Or like: imagine a Cliffside upon which a great winged man is bound. His body secured with steel chains and leather straps. His head down, long dark hair over his face. He raises his head revealing a face of incomparable beauty, fierce and glorious, undaunted. Gathering his strength, he pulls. He breaks free of his restraints. With a triumphant shout, he shoots upward, airborne and free. Amidst unending blue, he soaring, flying heavenward and home. Except that his great wings buckle, and he plummets downwards, crashing onto the waves below. His broken body is found later washed up upon the shore.

 

It hurt.

  --------------------------

 

*Nephelim – “There were giants in the earth in those days; and also after that, when the sons of God came in unto the daughters of men, and they bare children to them, the same became mighty men which were of old, men of renown.” Genesis 6:4 The word translated “giants” here is Nephelim. In Jewish lore, the Nephelim were the offspring of angels and humans.

 

** Gregori – Greek for Watchers. The angels that fell in love with mankind and disobeyed God to help them. Very much like Prometheus. (Interestingly, this writer 1) Picked Japeth son of Noah to be the one who fathered the Nephelim race (or rather the guy who killed and replaced him did.) and she mentioned Prometheus several times…but she never brought out the connection…that Japeth is thought to be the same person as Iapetus, the titan father of Prometheus.

 

***From Wanderer In The Spirit Lands –Franchezzo meets an ancestor in Hell who claims to have been whispering in his ear during his life, influencing him to do bad and prideful things. In particular, he offers to teach Franchezzo how to influence writers and get them to serve Hell’s purposes.




Comments

[User Picture]
From:baduin
Date:March 22nd, 2010 08:29 pm (UTC)

Re: Redemption

(Link)
I have not read your book, and consequently what I write below is not a criticism of it.

In description of angels (and demons) there are two common and radical mistakes, cause by insufficiently careful lecture of Aquinas and Pseudo-Dionysius.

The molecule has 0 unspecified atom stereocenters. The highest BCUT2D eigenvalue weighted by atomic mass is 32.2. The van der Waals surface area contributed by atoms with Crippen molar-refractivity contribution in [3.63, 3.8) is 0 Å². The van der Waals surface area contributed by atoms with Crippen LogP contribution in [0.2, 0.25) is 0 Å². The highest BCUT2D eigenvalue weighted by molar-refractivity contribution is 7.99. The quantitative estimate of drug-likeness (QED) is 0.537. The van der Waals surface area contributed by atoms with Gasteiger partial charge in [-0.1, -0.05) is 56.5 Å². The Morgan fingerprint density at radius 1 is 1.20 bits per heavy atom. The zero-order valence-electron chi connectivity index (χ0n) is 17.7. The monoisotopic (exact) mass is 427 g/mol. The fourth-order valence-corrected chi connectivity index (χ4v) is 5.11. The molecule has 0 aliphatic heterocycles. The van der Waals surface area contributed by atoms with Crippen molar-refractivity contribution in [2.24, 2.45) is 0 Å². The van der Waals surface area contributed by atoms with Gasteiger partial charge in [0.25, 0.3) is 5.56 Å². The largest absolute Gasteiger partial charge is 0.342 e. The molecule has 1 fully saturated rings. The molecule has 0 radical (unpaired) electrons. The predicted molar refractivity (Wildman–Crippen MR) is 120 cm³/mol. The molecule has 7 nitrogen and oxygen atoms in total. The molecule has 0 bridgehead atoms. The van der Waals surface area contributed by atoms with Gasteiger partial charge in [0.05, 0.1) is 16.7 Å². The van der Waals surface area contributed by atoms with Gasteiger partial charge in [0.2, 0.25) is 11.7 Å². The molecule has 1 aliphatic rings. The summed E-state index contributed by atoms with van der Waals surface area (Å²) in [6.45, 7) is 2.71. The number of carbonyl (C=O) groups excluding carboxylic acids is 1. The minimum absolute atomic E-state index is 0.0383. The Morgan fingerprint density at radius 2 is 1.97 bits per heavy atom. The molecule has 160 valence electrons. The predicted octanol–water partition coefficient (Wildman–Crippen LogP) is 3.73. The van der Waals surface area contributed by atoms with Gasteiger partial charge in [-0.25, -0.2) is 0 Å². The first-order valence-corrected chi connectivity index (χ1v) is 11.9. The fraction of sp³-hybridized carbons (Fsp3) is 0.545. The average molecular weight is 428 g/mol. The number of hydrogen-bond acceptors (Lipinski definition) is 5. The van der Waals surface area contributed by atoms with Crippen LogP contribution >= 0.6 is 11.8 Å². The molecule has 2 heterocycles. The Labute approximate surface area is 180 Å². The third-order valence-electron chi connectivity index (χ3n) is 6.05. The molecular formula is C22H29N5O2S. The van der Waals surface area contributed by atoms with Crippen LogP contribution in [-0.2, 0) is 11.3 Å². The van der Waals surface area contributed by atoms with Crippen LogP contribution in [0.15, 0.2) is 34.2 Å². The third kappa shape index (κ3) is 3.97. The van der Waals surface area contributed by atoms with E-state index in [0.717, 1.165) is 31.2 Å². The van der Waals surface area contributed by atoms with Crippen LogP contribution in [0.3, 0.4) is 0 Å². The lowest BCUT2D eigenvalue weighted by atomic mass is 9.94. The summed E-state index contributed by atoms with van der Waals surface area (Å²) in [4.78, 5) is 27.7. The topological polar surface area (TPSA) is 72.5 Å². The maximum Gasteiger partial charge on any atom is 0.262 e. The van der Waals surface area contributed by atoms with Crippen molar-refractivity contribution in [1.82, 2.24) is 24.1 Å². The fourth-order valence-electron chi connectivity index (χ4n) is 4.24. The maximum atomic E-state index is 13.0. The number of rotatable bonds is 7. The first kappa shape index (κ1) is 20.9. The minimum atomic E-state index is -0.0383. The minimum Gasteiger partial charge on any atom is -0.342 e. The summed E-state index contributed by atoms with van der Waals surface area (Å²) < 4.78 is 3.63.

1) Starting with jelly angels of Milton and earler with Gnostics, angels are described as having "ethereal bodies", "bodies of light" etc. It seems difficult for people to understand that angels are pure form with no matter, and have no physical extension. They can manifest a sensorium, can appear to spiritual vision as human-like figures, and perhaps even control artificial bodies (as a kind of remote-controlled robot), but they themselves are immaterial and immortal.

2). Angels are not coldly rational like computers. In fact, they have no use for computer-like logical ratiocination. They learn things by direct revelation.

3) There is also a third, less important mistake: That there is only a few angels. In fact the number of angels is extremely great, and much greater than the number of men.

http://www.newadvent.org/summa/1111.htm
http://www.newadvent.org/summa/1107.htm
http://www.newadvent.org/summa/1059.htm
http://www.newadvent.org/summa/1057.htm
http://www.newadvent.org/summa/1050.htm


http://www.therealpresence.org/archives/Miracles/Miracles_003.htm
[User Picture]
From:cdenmier
Date:March 22nd, 2010 11:50 pm (UTC)

Re: Redemption

(Link)
#2 is a really, really good point. I find it hard to write realistic dialog with angels--or assign them personalities--without falling into this exact trap.

Peter Kreeft has a great little book on angels set up as 100 or so common questions with answers solidly grounded in Christian teaching yet easy to understand. It's a great resource.

Thanks for the links!
[User Picture]
From:arhyalon
Date:March 23rd, 2010 12:47 pm (UTC)

Re: Redemption

(Link)
Aquinas and Pseudo-Dionysius can be fascinating, but they are latecomers. The primary source for Angels are the Bible and the Book of Enoch, from which we know:

1) Angels can be scary.(There's a reason that they have to say "Fear not" whenever they appear.

2) Angels can be physical if they wish--otherwise the Sons of Heaven could not have lain with the Daughters of Men to produce the Nephelim and the angel who would not share his name could not have wrestled with Jacob.

3) Some look like flaming wheels and really weird stuff.

Everything else is spectulation. ;-)